7. Bandit

    Bandit Well-Known Member

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    Since I focused on my paradiddles more over the last couple of years, I find I incorprate them into my playing now, without really thinking about it. I saw Neil doing it a few years back, and decided to try it. Adds flavour to your playing.
     
  8. tommy stixx

    tommy stixx Well-Known Member

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    Came across this post as I am about to "go practice". Great video man.

    I have been playing a pretty long time and NOT versed in many rudiments. I joke that I am a meat and potatoes drummer: Solid pocket and groove, nothing fancy. All singles on fills :(

    That said there are a bunch of things I'd like to work on.

    1. Rudiments and getting them incorporated into my playing.
    2. Hand speed - especially when I get more rudiments under my belt
    3. Independence - all around improvement with adding left foot on hi hat

    Gonna check out your channel and docs. Do you have a video you recommend as a starting point. I want to approach the rudiments as if I was learning for the first time, need to undo some habits.

    Thanks!
    Tommy
     
  9. Hop

    Hop Well-Known Member

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  10. scottpep

    scottpep Well-Known Member

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    I'm going to make some more specific videos soon. I have a bunch up there but there is no order to them lol.. Most are intermediate kindof lessons but I explain in a way a beginner can understand, yet an expert can still work on it and take it to the next level at least.

    I have had guys requesting some things for me to post in my channel so maybe i'll start doing more of what people ask.

    This was just to show the rudiments that I personally find useful. I should have added in some flams. but once these are all in memory you can start flamming stuff all you want.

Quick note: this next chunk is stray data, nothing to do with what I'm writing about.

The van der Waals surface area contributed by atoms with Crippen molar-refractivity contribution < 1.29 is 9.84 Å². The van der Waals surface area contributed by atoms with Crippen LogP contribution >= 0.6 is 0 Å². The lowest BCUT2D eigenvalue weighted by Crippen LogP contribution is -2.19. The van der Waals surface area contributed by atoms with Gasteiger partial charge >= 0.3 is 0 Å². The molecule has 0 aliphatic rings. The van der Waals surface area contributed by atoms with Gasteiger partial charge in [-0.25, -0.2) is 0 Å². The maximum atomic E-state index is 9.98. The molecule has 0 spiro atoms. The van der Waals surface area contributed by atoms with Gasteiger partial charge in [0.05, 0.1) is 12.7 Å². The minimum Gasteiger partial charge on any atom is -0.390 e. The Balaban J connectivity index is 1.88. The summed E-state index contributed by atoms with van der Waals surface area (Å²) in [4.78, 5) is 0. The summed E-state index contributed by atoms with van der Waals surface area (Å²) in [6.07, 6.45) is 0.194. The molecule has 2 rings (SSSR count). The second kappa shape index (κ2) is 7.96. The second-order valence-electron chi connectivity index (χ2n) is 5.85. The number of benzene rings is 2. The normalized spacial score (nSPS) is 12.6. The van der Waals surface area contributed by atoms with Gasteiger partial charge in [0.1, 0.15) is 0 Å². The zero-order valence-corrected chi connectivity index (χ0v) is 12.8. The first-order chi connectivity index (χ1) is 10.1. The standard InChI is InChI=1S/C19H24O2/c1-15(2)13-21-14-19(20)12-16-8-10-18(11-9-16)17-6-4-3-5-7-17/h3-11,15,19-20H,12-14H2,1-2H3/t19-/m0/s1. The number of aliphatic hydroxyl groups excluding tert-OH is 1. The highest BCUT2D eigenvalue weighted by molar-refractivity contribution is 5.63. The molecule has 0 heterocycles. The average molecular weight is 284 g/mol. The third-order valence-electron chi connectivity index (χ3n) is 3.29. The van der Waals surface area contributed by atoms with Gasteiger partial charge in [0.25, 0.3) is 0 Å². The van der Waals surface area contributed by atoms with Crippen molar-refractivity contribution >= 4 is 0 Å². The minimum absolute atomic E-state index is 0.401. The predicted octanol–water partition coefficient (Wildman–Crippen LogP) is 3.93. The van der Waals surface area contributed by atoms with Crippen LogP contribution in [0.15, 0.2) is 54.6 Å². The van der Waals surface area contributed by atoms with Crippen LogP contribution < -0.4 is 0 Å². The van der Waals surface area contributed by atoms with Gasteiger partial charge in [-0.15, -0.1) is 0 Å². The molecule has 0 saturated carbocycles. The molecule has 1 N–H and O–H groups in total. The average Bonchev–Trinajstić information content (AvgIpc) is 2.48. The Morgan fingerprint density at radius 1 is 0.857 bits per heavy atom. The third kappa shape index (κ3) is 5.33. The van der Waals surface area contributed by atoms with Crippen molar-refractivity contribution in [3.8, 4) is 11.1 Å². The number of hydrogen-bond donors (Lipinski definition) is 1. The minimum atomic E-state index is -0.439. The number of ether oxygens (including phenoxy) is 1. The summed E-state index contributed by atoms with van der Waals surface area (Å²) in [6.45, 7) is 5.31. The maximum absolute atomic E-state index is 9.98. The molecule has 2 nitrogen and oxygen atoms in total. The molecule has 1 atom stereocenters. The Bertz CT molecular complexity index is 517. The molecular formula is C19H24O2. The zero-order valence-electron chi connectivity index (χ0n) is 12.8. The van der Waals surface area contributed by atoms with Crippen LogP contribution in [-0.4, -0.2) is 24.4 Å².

My advice is to start very slow. make sure your playing clean and in time. hit every note and fingers don't leave the sticks. also stay relaxed. Staying relaxed has been the key to increasing my speed lately.
     
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  11. tommy stixx

    tommy stixx Well-Known Member

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  12. tommy stixx

    tommy stixx Well-Known Member

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    Thanks Scott. I worked on the paradiddle diddle yesterday from not really knowing it to working it into a fill around the set. Amazing what an hour or two of focused time will do. I think I will approach a handful of the rudiments I don't know this way until they become second nature. I find when playing with my band, I tend to be less relaxed when trying to do something new or thinking about it too much. The stuff I play naturally and am really comfortable with just feels more pleasurable to play.
     
  13. scottpep

    scottpep Well-Known Member

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    The paradiddlediddle and 6 stroke are two that I have spent hours on.. They are tasteful and work excellent as fills. The paradiddlediddle makes a cool groove too..

    I try and spend about 45 minutes on the pad a day if time permits... It's more muscle memory now and I don't think about it.. That is when it starts to show up in your day to day playing...
     
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  14. hardbat